Definition of summary judgment
summary judgment (plural summary judgments)
- (law) The determination by a court that no factual issues are in dispute, and that the legal issues require the case to be decided in favor of one party or the other.
In law, a summary judgment is a judgment entered by a court for one party and against another party summarily, i.e., without a full trial. Such a judgment may be issued on the merits of an entire case, or on discrete issues in that case.
In common law systems, questions about what the law actually is in a particular case are decided by judges; in rare cases jury nullification of the law may act to contravene or complement the instructions or orders of the judge, or other officers of the court. A factfinder has to decide what the facts are and apply the law. In traditional common law the factfinder was a jury, but in many jurisdictions the judge now acts as the factfinder as well. It is the factfinder who decides "what really happened," and it is the judge who applies the law to the facts as determined by the factfinder, whether directly or by giving instructions to the jury.
Absent an award of summary judgment (or some type of pretrial dismissal), a lawsuit will ordinarily proceed to trial, which is an opportunity for litigants to present evidence in an attempt to persuade the factfinder that they are saying "what really happened," and that, under the applicable law, they should prevail.
The necessary steps before a case can get to trial include disclosing documents to the opponent by discovery, showing the other side the evidence, often in the form of witness statements. This process is lengthy, and can be difficult and costly.
A party moving (applying) for summary judgment is attempting to avoid the time and expense of a trial when the outcome is obvious. A party may also move for summary judgement in order to eliminate the risk of losing at trial, and possibly avoid having to go through discovery, by demonstrating to the judge, via sworn statements and documentary evidence, that there are no material issues of fact remaining to be tried. If there's nothing for the jury to decide, then the moving party asks rhetorically, why have a trial? The moving party will also attempt to persuade the court that the undisputed material facts require judgment to be entered in its favor. In many jurisdictions, a party moving for summary judgment takes the risk that, although the judge may agree there are no material issues of fact remaining for trial, the judge may also find that it is the non-moving party that is entitled to judgment as a matter of law.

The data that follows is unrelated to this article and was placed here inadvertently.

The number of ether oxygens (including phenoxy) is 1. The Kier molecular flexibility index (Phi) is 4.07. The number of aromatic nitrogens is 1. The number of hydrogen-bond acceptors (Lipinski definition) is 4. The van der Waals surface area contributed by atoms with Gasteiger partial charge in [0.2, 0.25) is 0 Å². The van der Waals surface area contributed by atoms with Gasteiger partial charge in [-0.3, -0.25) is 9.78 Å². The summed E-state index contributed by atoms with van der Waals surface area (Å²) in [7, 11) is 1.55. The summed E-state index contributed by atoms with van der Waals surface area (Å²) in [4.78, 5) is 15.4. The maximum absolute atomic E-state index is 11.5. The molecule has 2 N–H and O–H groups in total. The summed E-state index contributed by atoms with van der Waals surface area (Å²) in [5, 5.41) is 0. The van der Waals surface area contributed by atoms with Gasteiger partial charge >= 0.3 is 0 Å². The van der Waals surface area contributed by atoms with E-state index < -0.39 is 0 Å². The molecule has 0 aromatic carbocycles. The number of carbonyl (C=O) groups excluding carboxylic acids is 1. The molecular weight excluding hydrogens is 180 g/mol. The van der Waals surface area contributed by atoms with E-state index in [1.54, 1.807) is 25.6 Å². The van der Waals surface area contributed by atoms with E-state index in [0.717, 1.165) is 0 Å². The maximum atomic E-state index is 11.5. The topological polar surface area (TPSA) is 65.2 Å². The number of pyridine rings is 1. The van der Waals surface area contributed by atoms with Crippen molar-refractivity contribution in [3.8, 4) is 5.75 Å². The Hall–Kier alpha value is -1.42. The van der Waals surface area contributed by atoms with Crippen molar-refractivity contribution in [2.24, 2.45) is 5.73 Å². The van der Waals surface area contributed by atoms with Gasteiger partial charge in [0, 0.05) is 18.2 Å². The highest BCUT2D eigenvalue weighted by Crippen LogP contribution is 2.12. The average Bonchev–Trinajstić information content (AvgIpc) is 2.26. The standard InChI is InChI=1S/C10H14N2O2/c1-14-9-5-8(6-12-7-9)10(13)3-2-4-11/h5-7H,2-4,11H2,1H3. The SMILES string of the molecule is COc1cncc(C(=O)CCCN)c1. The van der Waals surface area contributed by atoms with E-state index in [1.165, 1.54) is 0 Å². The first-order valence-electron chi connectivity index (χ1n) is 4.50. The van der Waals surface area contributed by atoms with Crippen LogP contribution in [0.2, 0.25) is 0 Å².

England and Wales
In England and Wales, Part 24 of the Civil Procedure Rules governs the award of summary judgment. Summary judgment is available in all claims against both the defendant and claimant with the following exceptions.
- There may be no summary judgment in possession proceedings against a mortgagor or a person holding over after the end of his tenancy whose occupancy is protected within the meaning of the Rent Act 1977 or the Housing Act 1988.
- There may be no summary judgment against a defendant in admiralty proceedings in rem.
In American legal practice summary judgment can be awarded by the court before trial, effectively holding that no trial will be necessary. Issuance of summary judgment can be based only upon the court's finding that:
- there are no disputes of "material" fact requiring a trial to resolve, and
- in applying the law to the undisputed facts, one party is clearly entitled to judgment.
A party seeking summary judgment (or making any other motion) is called the "moving party". A "material fact" is one which, depending upon what the factfinder believes "really happened," could lead to judgment in favor of one party, rather than the other.
At present, summary judgment in the United States is available only in civil cases. There is no mechanism for parties in a criminal case to obtain a pretrial judgment of conviction or acquittal, in part because of a criminal defendant's constitutional right to a jury trial. Some federal and state-court judges publish general guidelines and sample summary-judgment forms.
A plaintiff may seek summary judgment on any cause of action, and similarly, a defendant may seek summary judgment in its favor on any affirmative defense or for the lack of evidence supporting a plaintiff's claims. But in either case, the moving party must produce evidence in support of each and every essential element of the claim or defense (as it would have to do at trial).
To be successful, a summary-judgment motion must be drafted as a written preview of a party's entire case-in-chief (that it would put before the finder of fact at trial) because all parts of an entire claim or defense are at issue.
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